By David F. Rooney
Receiving a 911 call of “an active shooter” at large in a school is a scenario no Mountie hopes he or she will be called to respond to, but with 14 such incidents in Canadian schools since 1959 they know they need to be prepared.
A realistic — but fortunately make-believe — version of that scenario was played out at Revelstoke Secondary School on Wednesday, July 23. So if you wandered by Ninth Street that morning or afternoon and saw the East-West avenues blocked off by RCMP vehicles that’s what you were looking at.
Staff Sgt. Kurt Grabinsky, commander of the local detachment, said 65 RCMP members from across the Southeast District participated in the training exercise. So, too, did BC Ambulance staff, members of the Fire Rescue Service and Queen Victoria Hospital personnel. There were also eight local civilian actors. One of them was Revelstoke Theatre Company member Peter Waters.
“It was very intense,” he said in an interview on Thursday.
Waters said the scenario was run four different times and each time was as exhausting and enervating as the previous one. Waters played, at different times, a teacher or a student who was hiding from two gunmen, portrayed by local Auxiliary Constables, in the school.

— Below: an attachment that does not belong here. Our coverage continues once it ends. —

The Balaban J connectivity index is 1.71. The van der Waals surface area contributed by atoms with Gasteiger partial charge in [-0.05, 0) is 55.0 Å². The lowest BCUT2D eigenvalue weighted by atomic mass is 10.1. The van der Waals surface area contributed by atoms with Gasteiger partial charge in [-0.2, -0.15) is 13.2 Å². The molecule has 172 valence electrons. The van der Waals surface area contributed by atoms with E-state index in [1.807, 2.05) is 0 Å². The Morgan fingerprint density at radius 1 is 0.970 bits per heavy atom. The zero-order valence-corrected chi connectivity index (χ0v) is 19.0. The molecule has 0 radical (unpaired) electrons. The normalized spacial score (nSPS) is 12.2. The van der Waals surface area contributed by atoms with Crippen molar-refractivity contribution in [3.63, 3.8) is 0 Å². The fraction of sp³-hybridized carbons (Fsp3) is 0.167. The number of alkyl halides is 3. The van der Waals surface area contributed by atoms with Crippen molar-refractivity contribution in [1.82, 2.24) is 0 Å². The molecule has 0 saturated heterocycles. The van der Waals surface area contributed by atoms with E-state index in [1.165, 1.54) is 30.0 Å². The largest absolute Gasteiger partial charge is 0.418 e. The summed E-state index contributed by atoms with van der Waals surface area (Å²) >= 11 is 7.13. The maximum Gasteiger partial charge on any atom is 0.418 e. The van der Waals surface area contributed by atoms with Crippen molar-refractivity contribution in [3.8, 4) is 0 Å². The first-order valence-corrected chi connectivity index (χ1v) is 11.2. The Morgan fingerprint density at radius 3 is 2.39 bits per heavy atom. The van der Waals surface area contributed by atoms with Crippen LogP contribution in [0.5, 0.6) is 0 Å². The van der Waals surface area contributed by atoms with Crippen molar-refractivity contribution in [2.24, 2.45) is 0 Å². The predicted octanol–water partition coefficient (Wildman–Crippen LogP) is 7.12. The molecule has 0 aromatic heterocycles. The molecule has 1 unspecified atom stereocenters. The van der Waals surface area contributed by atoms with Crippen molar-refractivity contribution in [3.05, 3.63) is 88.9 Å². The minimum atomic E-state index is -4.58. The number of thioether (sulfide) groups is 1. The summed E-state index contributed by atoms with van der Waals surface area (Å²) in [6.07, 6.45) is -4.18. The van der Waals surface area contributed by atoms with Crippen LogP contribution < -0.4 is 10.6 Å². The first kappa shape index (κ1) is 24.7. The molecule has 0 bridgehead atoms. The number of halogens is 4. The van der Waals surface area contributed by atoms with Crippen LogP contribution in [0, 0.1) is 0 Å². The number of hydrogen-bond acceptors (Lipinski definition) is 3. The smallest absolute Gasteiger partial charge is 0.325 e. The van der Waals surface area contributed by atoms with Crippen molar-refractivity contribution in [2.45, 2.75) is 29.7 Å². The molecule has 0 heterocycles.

“Our local Mounties went in first,” he said. “They took out the first gunman pretty quickly and went through the school room-by-room. Then they encountered a second gunman who was holding a hostage.”
At that point a call was made to the Kelowna RCMP detachment, which dispatched the Force’s heavily armed and well-equipped Emergency Response Team to Revelstoke. They arrived two hours later and ended the standoff.
“It was incredibly efficient,” Waters said. “It was also very reassuring to know that our local police force can deal with this kind of situation. It goes to show how safe we are.”
That’s probably music to Grabinsky’s ears.
He and exercise organizer Sgt. Kim Hall wanted the exercise to be as realistic as possible. And the opportunity to train in a real school was a godsend.
“It wasn’t a fake environment in a Quonset hut,” Grabinsky said. “It’s the training scenarios like this that hones our skills.”
He was, it should be noted, very pleased with the performance of Revelstoke’s detachment.
“Our general-duty members operated in excess of what I expected,” he said. “They were fearless and achieved every one of their goals.”
It should be noted there has never been a real “active shooter” at large in a Revelstoke school, although there was a bomb scare about seven or eight years ago. Nor has there been a shooting or murder in the city in many, many years. Be that as it may, it’s good to know we can count on our local police if the balloon ever goes up for real.